Analysis of DRG from two different spinal levels (lumbar: L4-5; sacral: L6-S1) taken from five male and five female E18.5 mouse embryos. A, Volcano plot illustrating genes differentially expressed between lumbar and sacral DRG neurons. Light gray points are genes not differentially expressed, dark gray points are differentially expressed at adjusted p <0.05 (N = 466); examples of specific differentially expressed genes are highlighted in red. A negative value for the FC indicates an upregulation in sacral DRG, whereas a positive FC indicates upregulation in lumbar DRG. Full dataset provided in Extended Data Figure 6-1. B, Proportional Venn diagram showing the number of genes differentially expressed between spinal levels (pooled male and female data), in the total E18.5 and total adult DRG population. A total of 466 genes were differentially expressed between lumbar and sacral levels in the total population of adult DRG neurons (adjusted p <0.05), 111 of which were also detected as differentially expressed between lumbar and sacral levels in E18.5 DRG neurons. An additional 1109 genes were detected as differentially expressed between lumbar and sacral levels only in the E18.5 DRG population. Gene lists summarized in Venn diagram are provided in Extended Data Figure 6-2. C, Heatmap with hierarchical cluster for all differentially expressed genes (N = 1220; adjusted p <0.05) for E18.5 lumbar and sacral samples (N = 10). Both samples and rows are clustered using Pearson correlation. Heat color reflects row-wise z score, and samples are colored according to spinal level and sex. Ranked gene lists for heat map (clusters 1 and 2) are provided in Extended Data Figure 1-2.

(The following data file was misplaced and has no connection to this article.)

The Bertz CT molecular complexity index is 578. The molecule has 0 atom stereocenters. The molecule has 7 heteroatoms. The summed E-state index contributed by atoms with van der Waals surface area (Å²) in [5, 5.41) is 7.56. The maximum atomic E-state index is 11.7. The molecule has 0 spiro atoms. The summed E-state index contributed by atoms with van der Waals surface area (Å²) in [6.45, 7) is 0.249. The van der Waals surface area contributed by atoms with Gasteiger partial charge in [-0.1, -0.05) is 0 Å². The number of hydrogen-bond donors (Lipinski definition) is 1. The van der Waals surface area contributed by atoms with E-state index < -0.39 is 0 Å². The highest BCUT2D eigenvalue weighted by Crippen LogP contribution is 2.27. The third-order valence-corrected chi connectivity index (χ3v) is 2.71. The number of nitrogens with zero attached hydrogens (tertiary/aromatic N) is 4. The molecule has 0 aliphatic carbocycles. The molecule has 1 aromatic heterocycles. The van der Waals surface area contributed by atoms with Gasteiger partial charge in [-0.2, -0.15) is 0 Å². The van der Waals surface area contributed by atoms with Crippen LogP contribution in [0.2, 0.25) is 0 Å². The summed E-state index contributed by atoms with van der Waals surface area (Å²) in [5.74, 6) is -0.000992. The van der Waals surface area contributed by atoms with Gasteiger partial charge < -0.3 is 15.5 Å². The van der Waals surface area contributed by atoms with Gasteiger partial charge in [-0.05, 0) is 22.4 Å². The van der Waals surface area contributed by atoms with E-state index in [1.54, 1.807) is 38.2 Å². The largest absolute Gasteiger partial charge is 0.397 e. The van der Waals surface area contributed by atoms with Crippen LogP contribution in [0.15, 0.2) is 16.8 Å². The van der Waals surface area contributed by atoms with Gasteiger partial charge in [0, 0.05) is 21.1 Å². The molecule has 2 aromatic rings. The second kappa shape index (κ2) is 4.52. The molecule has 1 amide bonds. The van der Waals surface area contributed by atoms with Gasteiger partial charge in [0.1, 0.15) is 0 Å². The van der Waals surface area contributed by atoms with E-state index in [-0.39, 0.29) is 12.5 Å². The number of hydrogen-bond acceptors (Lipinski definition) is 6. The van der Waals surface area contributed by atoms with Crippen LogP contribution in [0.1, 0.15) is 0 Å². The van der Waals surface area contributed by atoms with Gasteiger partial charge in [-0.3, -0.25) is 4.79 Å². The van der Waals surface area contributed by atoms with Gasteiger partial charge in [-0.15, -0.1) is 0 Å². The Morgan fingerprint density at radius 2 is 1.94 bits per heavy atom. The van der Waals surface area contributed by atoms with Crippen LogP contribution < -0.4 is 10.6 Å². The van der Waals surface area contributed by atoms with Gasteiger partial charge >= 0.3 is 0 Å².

Figure 7.
Figure 7.
Sex differences in sensory neurons. Proportional Venn diagrams indicate the number of genes differentially expressed (adjusted p <0.05) between male and female groups in each spinal region of adult (A), Trpv1 (B), and E18.5 (C) populations. A, In adult DRG, 17 genes were detected as differentially expressed between males and females; of these, 10 were differentially expressed only in sacral DRG, one only in lumbar DRG and six were differentially expressed between males and female DRG of both lumbar and sacral spinal levels. B, In the Trpv1 adult DRG neurons, 33 genes were detected as differentially expressed between males and females; of these, 26 were differentially expressed between sex only in sacral DRG, seven were differentially expressed between sex in DRG of both spinal levels and no genes were differentially expressed between sexes only at the lumbar level. C, In E18.5 DRG neurons, 233 genes were detected as differentially expressed between males and females; of these, 153 were differentially expressed between sex only in sacral DRG, seven only in lumbar DRG and 73 were differentially expressed between sex at both spinal levels. Where <30 genes were identified as differentially expressed between males and females, the specific genes are listed in the table below the relevant Venn diagram. These lists distinguish genes differentially expressed only in the lumbar or sacral levels, or differentially expressed in both levels. Genes listed in blue were upregulated in males, whereas genes listed in pink were upregulated in females. Asterisks indicate genes located on sex chromosomes. Full lists of differentially expressed genes for A–C are found in E. Full gene lists for A–C are provided in Extended Data Figures 7-1, 7-2, 7-3.
Figure 8.
Figure 8.
Summary of experimental outcomes in adult mice. Sensory neurons from DRG at different spinal levels contain either entirely somatic sensory neurons (S) or a mixture of somatic and visceral (V) neurons. Genes differentially expressed between DRG at these spinal levels indicate features of pelvic visceral sensory neurons and are represented here by volcano plots (all genes) and heat maps (GPCRs). Very few genes are differentially expressed between males and females. Isolation of Trpv1-expressing nociceptors provides a more sensitive assay for revealing genes differentially expressed between spinal levels (all genes and GPCRs shown as per upper panel) and sex differences.